• hepatitis B can make you more vulnerable to infection, so smoking is best avoided due to the health problems it causes
  • recreational drugs should be avoided to allow your liver to get better
  • eat a healthy balanced diet.

HIV and hepatitis B

If you're living with HIV and are co-infected with hepatitis B, please see our co-infection page for more information.


Next: Hepatitis C ››

‹‹ Back to: Hepatitis A

 

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4 comments

  • is there no treatment at all for hepatitis virus at all? as the person i know has it? has the symptoms has it quite bad? and isn't well most days?

    Posted 17:13 Sun 13 Jan 2013
  • Dear THT

    This page is very out of date and could supply much better advice. Can we meet and discuss lessons learnt from the last 10,000 hbv callers to our helpline? A good start point would be to acknowledge that 80% of the hbv diagnosed in our liver units is now in communities where it is mainly child acquired. Also precautions need updating and vaccinations are incorrectly suggested as a "might". Patients need to know that the green book states it is mandatory for a GP to offer HBV vaccination to all sexual companions, and the gay community and the HIV community. I recommend a form letter stating this mandatory right for GP's would be good to attach to the HBV page. We get lots of patients living with unvaccinated people due to GP's being so useless at vaccinating. Condoms only stop 10% of HBV infections and sadly many HBV patients are told use a condom and given no advice on obtaining vaccinations. we get the oh my god the condom broke and the oh my god he said he borrowed my razor calls often.

    Posted 19:10 Sun 03 Jul 2016
  • Dear THT

    If you added a forum with medically qualified Q n A threads, we could do real good to the 4,000 young mums diagnosed at 3 months pregnant each year. The last such forum had half a million views, the maternity units will forward the ladies. I am totally biased but I feel HBV moms bravery, learning, teaching and coping is the best conversation on Earth.

    Posted 19:23 Sun 03 Jul 2016
  • Thank you for taking the time provide feedback about our hepatitis B information. The hepatitis section of our website was reviewed in September 2015 so the information is up-to-date and accurate. All of our information is accredited by The Information Standard which means that it is reviewed regularly, evidenced, peer reviewed and user tested.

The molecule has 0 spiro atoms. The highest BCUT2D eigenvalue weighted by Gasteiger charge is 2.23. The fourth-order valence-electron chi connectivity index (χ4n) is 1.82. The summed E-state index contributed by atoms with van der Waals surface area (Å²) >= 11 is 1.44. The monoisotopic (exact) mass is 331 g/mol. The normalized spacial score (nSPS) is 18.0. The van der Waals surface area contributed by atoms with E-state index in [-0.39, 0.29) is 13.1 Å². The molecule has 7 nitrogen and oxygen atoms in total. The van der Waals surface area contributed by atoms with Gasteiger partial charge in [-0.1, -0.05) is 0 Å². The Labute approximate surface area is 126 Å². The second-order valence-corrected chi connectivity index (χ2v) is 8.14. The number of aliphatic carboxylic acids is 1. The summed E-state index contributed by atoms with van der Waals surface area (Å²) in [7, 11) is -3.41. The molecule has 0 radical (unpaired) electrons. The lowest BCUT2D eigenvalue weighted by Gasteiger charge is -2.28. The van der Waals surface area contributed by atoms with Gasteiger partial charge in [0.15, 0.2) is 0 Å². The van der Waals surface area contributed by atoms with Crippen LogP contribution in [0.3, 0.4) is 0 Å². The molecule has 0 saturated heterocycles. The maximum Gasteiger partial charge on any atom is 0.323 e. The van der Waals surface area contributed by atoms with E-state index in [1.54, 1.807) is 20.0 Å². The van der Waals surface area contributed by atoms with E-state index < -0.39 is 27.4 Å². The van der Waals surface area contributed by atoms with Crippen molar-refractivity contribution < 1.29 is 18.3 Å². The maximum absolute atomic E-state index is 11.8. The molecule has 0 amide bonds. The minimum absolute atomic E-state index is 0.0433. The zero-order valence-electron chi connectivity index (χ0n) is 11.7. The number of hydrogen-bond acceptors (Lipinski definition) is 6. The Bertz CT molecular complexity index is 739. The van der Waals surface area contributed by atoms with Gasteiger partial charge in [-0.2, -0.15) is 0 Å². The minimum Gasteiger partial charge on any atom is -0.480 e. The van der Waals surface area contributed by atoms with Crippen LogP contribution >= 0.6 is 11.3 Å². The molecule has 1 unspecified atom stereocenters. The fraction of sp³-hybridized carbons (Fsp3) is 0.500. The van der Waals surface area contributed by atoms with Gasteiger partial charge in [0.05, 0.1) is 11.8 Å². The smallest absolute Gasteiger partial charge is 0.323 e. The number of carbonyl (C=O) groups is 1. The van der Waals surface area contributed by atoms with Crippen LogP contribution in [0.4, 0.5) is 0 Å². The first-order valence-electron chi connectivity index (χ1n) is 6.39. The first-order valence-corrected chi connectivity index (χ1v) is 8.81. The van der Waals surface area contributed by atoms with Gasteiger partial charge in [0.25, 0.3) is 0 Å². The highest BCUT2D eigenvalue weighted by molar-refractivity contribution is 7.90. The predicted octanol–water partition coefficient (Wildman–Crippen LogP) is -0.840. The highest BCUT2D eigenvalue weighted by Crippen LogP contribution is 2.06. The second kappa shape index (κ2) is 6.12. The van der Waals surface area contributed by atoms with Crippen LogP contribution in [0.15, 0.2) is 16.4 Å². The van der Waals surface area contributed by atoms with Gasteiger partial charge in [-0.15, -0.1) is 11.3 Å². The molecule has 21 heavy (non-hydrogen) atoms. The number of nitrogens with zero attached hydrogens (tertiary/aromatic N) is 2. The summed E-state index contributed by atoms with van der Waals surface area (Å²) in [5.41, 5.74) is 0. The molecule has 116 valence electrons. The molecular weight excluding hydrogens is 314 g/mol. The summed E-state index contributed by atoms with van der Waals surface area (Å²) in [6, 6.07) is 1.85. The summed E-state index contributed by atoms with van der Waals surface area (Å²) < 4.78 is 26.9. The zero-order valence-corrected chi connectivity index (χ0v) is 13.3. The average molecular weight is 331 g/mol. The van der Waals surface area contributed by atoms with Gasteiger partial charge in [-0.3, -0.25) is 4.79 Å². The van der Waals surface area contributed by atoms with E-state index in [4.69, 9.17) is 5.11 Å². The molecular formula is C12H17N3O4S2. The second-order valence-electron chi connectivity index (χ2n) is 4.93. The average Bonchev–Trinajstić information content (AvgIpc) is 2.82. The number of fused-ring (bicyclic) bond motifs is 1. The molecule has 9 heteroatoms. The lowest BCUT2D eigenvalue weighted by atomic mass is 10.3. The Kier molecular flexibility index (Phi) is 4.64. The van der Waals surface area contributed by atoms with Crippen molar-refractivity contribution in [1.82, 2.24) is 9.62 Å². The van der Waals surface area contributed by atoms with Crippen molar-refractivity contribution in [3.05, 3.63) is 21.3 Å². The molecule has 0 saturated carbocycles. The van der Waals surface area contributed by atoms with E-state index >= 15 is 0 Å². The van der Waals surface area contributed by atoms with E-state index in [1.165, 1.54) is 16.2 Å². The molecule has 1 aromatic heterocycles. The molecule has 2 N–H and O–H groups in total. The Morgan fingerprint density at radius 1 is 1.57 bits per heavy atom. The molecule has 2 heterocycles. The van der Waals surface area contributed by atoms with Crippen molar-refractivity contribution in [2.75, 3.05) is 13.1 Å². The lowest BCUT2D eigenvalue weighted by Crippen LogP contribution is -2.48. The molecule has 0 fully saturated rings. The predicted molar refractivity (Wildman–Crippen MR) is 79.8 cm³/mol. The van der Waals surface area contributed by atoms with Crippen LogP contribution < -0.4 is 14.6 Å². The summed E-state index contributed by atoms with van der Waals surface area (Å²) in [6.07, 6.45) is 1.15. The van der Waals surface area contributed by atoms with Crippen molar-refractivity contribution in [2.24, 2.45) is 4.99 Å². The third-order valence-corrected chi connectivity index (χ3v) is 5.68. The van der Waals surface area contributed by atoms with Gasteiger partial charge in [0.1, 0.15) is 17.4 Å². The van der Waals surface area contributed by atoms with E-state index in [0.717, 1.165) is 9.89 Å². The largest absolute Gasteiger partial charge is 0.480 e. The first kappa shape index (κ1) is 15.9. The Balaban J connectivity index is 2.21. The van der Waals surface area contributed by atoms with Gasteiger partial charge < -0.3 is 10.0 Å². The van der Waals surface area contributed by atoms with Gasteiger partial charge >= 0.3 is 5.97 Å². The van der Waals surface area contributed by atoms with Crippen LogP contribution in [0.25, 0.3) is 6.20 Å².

In this section of our website we are providing an overview of hepatitis and its prevention and treatment and are focusing on the main ways it is acquired in the UK rather than worldwide.

    Most people in the UK with acute infection acquire hepatitis B either sexually or through injecting drug use, so we would advise people who are in a high risk group to have a vaccination and also to use condoms to prevent sexual transmission. Condoms also help prevent the spread of HIV and other sexually transmitted infections as well as unplanned pregnancies.

    If you have any further feedback, please feel free to get in touch via feedback@tht.org.uk

    Regards,
    THT Web Team

    Posted 16:56 Wed 12 Oct 2016

The Information Standard: Certified member

This article was last reviewed on 11/9/2015 by Anna Peters

Date due for the next review: 11/9/2018

Content Author: R. Scholey

Current Owner: Health promotion

More information:

British Liver Trust, Hepatitis B booklet, by Professor Graham Foster, Professor of Hepatology, Barts & The London School of Medicine & Dentistry, London: Ms Louise Campbell, Senior Nurse Liver Unit, Imperial College Healthcare NHS Trust, St Mary’s Hospital, London. July 2012

American Sexual Health Association, Hepatitis B, 2015

NHS Choices, Hepatitis B - Overview, June 2014

NHS Choices, Hepatitis B - Symptoms, June 2014

NHS Choices, Hepatitis B - Causes, June 2014

NHS Choices, Hepatitis B - Treatment, June 2014

NHS Choices, Hepatitis B - Complications, June 2014

www.ashasexualhealth.org/hepmen

NAM aidsmap, The liver, by Michael Carter, April 2011

NAM aidsmap, Sexually transmitted infections, February 2011

Hepatitis B, BUPA, 2015

British Association of Sexual Health and HIV, Clinical Effectiveness Group, 2008 United Kingdom National Guideline on the Management of the Viral Hepatitides A, B & C (2008)

Department of Health, Immunisation against infectious disease - 'The Green Book' - updated edition (2006) also see the Department of Health update on hepatitis B (November 2009).

Edited by Stephen Morse et al, Atlas of Sexually Transmitted Diseases and AIDS, Third Edition, Mosby (2003)

Jacob